If you saw the movie Gringo and thought it was all real, GRINGO was distributed by Troma Films, KINGS of exploitation. (I found myself in a wife beater playing a riotous prisoner in a Georgia women’s correctional institution, they needed bodies for the mob and took me off camera work.)
John Spacely was not a Gringo. He was born in the USA. His grandfather was the Gringo. His last name was anglicized by his absentee father and Spacely retaliated by not using it. When people left Spacely he left them. The name was forgettable anyway. As soon as I pried it out of him, I forget it. Stenton? Something like that.
John grew up in Venice, California. He didn’t finish Venice High School. Busted for dealing his mother’s weed. Mama was an obese pot dealer with thick long black hair. She had two children that still lived at home. Guy, an agoraphobic, never left his bedroom. All communication, even meals, passed respectfully through or under his door. And Holiday, a shy teenager just wanted a normal family.
When I met Spacely’s grandfather he shared naked girlfriend pics. He didn’t speak English, but used a microphone connected to his phone machine, to record our visit, perhaps for later review.
Mama’s house was right off Venice Blvd near Linclon. She had a designated game room with a black velvet painting over the pool table and the first giant TV I ever saw. Everything she did was Texas style, big. Like her kitchen, mammoth. Skyscrapers of dirty dishes. She must have had three sets to create such high rises. I remember the pleasure of taking speed and washing them, attempting to change the architecture of her city.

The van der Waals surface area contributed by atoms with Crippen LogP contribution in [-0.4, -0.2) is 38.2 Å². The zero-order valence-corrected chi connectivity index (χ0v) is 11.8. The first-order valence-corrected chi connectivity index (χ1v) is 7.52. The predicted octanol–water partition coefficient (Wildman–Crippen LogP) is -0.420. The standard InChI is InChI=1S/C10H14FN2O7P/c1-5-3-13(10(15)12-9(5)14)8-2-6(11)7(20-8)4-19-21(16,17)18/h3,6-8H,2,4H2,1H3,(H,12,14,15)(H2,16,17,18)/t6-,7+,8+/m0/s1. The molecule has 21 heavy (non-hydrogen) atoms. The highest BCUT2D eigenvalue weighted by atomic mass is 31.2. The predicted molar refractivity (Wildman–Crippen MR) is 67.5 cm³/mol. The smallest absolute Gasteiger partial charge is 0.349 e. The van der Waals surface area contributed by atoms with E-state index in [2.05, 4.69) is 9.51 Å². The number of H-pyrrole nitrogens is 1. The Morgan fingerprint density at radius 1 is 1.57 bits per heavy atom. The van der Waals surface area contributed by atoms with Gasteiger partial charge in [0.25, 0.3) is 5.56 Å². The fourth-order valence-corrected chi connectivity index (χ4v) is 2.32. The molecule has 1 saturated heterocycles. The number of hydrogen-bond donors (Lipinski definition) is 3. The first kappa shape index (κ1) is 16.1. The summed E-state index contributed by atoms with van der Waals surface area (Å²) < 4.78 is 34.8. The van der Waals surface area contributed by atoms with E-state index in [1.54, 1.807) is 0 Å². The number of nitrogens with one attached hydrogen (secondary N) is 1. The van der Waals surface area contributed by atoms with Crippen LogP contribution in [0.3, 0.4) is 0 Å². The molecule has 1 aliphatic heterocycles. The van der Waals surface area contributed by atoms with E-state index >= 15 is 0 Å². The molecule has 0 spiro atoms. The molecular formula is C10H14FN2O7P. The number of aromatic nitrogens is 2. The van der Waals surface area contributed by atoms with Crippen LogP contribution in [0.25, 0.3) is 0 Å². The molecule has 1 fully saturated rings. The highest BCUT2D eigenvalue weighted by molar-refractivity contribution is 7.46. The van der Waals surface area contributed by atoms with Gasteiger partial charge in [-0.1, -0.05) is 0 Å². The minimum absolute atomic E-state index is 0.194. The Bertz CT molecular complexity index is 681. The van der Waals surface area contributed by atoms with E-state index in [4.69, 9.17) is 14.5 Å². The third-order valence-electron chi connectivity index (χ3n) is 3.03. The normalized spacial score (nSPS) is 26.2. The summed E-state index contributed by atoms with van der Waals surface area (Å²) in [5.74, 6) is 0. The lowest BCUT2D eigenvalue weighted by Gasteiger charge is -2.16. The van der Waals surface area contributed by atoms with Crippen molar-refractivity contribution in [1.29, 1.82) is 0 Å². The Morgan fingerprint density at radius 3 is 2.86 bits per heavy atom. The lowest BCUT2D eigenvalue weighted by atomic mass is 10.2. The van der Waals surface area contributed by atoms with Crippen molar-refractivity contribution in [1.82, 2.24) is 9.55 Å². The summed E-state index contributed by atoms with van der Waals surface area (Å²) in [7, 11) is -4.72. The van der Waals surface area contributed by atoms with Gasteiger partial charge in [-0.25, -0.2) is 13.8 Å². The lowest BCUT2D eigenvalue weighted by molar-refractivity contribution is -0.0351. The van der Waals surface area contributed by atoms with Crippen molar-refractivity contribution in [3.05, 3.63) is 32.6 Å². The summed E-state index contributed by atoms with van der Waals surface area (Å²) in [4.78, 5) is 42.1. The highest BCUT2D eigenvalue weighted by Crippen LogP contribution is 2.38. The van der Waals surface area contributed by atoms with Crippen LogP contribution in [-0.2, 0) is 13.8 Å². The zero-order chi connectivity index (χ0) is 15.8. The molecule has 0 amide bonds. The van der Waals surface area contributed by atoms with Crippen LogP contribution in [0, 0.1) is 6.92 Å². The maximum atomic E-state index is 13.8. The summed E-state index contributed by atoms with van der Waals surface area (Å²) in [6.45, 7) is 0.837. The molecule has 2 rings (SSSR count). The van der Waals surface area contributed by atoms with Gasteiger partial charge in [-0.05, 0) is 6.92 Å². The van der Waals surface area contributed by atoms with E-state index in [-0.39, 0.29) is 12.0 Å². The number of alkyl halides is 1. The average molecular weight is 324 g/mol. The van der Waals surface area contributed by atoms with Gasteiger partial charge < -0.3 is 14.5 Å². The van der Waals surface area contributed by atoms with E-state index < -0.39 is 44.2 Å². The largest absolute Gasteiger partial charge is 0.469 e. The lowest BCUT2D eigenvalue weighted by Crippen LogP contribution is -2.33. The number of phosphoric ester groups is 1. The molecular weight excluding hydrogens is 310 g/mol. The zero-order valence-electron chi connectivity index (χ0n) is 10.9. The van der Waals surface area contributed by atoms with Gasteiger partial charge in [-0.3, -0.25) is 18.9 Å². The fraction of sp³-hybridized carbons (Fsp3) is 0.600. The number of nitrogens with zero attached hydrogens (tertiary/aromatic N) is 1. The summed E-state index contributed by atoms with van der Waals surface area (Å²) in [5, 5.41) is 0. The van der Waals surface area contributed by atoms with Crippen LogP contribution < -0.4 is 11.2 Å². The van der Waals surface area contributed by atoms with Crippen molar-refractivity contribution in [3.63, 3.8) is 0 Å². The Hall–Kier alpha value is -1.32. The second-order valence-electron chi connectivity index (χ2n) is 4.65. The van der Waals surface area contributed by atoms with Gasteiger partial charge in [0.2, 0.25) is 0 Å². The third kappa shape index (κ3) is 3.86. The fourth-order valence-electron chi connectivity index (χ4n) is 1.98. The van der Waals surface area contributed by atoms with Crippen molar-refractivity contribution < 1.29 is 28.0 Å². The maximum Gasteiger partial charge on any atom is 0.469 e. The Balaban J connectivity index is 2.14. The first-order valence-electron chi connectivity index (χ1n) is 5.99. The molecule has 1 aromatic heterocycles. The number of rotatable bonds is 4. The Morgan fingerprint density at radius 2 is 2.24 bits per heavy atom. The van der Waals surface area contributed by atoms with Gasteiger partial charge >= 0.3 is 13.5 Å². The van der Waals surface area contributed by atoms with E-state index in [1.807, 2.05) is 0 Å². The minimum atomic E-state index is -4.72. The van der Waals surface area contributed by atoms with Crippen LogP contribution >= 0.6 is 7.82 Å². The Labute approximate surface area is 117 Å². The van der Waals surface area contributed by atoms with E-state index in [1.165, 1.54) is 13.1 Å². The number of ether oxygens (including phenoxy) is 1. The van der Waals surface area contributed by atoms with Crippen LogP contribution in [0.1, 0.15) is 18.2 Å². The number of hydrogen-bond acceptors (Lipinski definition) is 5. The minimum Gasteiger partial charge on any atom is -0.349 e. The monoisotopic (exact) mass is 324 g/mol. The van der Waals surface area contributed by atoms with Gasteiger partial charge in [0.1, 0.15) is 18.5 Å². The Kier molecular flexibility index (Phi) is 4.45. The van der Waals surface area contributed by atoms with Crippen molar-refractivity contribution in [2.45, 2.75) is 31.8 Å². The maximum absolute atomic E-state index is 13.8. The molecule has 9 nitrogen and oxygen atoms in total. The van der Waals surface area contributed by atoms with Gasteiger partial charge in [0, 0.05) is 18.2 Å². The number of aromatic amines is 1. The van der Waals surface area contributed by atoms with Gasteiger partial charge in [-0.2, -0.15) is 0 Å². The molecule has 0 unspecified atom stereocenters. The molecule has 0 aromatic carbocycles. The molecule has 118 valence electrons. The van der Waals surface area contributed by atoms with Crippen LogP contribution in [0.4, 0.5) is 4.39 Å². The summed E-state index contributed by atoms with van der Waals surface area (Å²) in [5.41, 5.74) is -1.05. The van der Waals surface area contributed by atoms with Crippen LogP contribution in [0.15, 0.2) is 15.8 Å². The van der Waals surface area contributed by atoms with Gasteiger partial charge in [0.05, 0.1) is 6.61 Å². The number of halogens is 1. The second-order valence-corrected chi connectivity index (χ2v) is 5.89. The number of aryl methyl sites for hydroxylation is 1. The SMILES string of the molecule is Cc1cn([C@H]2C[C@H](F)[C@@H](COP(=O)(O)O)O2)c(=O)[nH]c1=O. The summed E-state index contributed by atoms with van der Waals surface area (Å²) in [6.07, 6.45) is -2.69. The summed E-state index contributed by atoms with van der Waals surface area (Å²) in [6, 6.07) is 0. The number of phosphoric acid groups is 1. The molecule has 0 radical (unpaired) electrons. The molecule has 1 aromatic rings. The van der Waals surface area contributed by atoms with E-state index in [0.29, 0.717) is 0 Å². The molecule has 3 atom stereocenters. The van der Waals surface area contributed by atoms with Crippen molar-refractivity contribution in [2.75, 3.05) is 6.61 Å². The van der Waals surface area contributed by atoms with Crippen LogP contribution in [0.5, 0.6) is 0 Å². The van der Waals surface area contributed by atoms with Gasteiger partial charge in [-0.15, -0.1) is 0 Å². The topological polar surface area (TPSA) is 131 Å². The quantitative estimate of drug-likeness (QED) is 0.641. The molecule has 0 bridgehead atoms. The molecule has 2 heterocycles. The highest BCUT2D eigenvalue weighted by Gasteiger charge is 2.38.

John before he was 10 years old was the beloved mayor of the Venice Boardwalk. Distributing cigarettes, beer, and weed on his skateboard. Rolling the Venice boardwalk before it was a skateboard park, he was just “Little John,” making deliveries to the artists, the drunks, and the street performers.
After he got expelled from high school, John moved to San Francisco. He heard about Haight Street which must have had a similar appeal to the Venice boardwalk. Met a young girl there and fell in love, got married. It was the first time in his life he had one person all to himself. A blonde mid-western girl who got ill suddenly and died.
John miserable after the death of his wife and drinking heavily, left Haight Street for the Sunset strip. In LA he found The Starwood, The Whiskey, The Rainbow, and the Sunset Strip. He worked the strip the way he worked the Boardwalk, making connections, finding out what people needed, trading, delivering, hanging out.
With his seductive velvety voice he might slide up to you and ingratiate himself, bum a cigarette, or be unbelievably belligerent and drunk. Walking with one arm straight out like a paddle to propel himself forward, scrapping the asphalt with his white scuffed Capezio’s. He kept a blues harp tucked into his vest for an impromptu howling. When he wasn’t pissing people off he could be circumspect and sentimental, whispery and original.
Paul (Picasso-Hollywood) told my friend Audrey Loewy about Spacely, said Jessica need to meet him that we were a match.
Audrey and I almost 18 and seniors at Beverly Hills High School called Spacely at the Tropicana Hotel in West Hollywood. Telling him we were reporters from Rolling Stone Magazine. That we were doing an article on the Sunset Strip and local color. Wondered if we could interview him, bring a photographer. He said bring a six pack.
I was taking a lot of pictures at the time trying to get into Cal-Arts but Spacely tossed Audrey in the pool with my negatives so our first meeting drowned and not in fixative.
I used to sneak John who was 26 into my sliding closet at night. He waited until my step dad and mom went to bed. When the parentals met him they were appalled and distraught by the “street urchin.” Praying I was just going through a stage, yet even my grandmother laughed when he ingratiated himself.